Autumn comes in fast up here in Alaska. One day it’s summer. The next the air cools and the wind becomes crisp and when you look up, you notice, with wonder and dread, that the leaves are already turning.
I love autumn for all of its beauty and complexity, yes, but also for the darkness, which creeps in slyly, wrapping around the sky and pressing inside the house. Even though I mourn the long twilight evenings of summer (when it’s gloriously light past midnight), I’ve always been a night owl and there’s nothing I love more than sitting in the dark and writing for hours, the radio turned low, the cats and dog curled around me.
And that is what I’ve been doing. I spent Labor Day weekend with my butt firmly planted at my desk, writing practically nonstop for over sixty hours. I stayed up all night and slept a few hours during the early morning. Then I got back up and wrote some more.
I remained at my desk even when I couldn’t write, when my words dried up and my head ached and everything inside screamed for me to please, please, get up from the goddamned desk and do something constructive with the day.
Besides putting on about five pounds in less than three days (writing, it seems, makes a person horribly hungry), I learned a valuable lesson: You don’t have to be in a writing mood in order to write well.
I want to repeat this for emphasis: You don’t have to be in a writing mood or even in a good mood, for that matter, in order to write well.
In fact, I wrote best when I was tired or when my mind was blank or after the dog peed on the rug and I had to get up to stuff it in the washer. I wrote best while eating or singing along with Leonard Cohen or petting one of the cats that had inevitably jumped up on my lap.
I wrote the strongest sections after I turned off my mind and shut down my inner editor (You know that voice, don’t you? The one that criticizes everything you write? That expects every word to drop like a pearl?) and allowed my characters’ voices to siphon through.
Most of the throwaway sections (and trust me, there were many) were written when my mind was fresh, when I felt alert, when I was sure–positive– that I was writing well.
I’m not sure what to make of this. I can’t always write when I’m exhausted nor expect the dog to pee on the rug each time I need to write an emotionally difficult scene.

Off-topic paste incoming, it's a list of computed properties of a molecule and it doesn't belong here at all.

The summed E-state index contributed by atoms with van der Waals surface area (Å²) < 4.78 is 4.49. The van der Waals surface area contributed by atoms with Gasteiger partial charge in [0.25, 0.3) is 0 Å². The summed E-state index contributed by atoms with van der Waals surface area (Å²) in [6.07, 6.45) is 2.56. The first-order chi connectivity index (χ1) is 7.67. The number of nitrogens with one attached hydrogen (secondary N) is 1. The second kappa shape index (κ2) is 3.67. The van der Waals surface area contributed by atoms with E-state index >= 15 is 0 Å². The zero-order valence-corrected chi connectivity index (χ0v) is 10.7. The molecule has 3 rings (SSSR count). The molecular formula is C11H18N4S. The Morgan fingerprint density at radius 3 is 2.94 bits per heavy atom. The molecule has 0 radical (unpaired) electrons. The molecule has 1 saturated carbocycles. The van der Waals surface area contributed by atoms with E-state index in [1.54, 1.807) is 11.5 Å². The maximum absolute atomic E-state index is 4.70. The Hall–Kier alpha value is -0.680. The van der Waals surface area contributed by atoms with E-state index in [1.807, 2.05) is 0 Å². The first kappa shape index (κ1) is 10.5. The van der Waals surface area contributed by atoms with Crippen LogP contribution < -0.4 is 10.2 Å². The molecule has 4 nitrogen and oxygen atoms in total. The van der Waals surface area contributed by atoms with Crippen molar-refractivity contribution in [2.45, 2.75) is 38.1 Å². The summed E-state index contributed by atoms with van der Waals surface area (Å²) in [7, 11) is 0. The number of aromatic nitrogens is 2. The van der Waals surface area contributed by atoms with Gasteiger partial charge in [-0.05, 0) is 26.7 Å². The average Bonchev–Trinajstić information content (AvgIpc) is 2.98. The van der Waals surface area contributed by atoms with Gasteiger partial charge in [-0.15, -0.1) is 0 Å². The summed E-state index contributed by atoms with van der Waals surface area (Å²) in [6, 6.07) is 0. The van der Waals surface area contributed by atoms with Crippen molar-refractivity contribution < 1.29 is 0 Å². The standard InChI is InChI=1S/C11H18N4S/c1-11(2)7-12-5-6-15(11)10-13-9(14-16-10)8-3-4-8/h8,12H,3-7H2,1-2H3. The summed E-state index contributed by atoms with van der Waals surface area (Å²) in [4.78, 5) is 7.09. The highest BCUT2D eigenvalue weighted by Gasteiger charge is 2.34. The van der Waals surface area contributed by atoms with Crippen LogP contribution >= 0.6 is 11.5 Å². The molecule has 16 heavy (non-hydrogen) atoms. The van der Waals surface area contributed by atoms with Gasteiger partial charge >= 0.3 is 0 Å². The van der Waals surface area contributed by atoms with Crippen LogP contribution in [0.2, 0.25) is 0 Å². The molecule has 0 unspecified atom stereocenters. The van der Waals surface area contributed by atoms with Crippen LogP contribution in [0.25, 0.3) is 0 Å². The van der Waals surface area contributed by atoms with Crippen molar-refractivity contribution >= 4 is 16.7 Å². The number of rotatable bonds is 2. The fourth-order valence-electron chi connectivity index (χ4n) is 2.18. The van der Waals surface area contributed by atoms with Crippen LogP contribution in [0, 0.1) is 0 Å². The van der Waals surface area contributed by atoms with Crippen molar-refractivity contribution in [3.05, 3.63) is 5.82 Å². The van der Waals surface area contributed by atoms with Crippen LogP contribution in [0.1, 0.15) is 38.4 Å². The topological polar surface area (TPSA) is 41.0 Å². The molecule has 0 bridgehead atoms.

But I can stop censoring myself as to whether it’s a good writing time. I can stop trying to analyze my moods and second-guess if/when my muse might show up.
I don’t believe that I have a muse, and I don’t believe that there is a perfect writing time or mood, either. We write when we can find the time, and some days we write well and some days we write like hell, and in the end it evens it out. I wrote a sizable chunk of Dolls Behaving Badly while waiting to pick my son up from school and even drafted one scene while at the supermarket (I wrote part of it while balancing my small notebook on a cantaloupe).
Yet I still carry around the illusion of a perfect writing time in a perfect writing room at a perfect time of day. You’d think that I’d know better, but I don’t. I’ll probably have to (alas!) read this post over an over before my own lesson filters through this very thick head of mine.
Contest note: Congrats to Amiee M., who won last week’s contest by guessing the name of moose Barry befriends in Dolls Behaving Badly. The moose’s name was Nipper, or Nippy, for short. Be on the lookout for a signed copy of the book, Amiee, plus some decadent Alaska chocolate, which I promise to not eat. (The last time I did this, I ate the chocolate. So I bought some more. I ate that, too, hee, hee.)
Note: I have some great interviews lined up for this month and next, starting with one of my favorite bloggers, Jim Harrington, who writes Six Questions For …, which I am strangely fascinated with and can’t stop reading.
Second note: Nathan Bransford wrote a great blog post about Goodreads bullies. I guess some of them have gotten quite nasty. Check out The Bullies of Goodreads when you have a moment.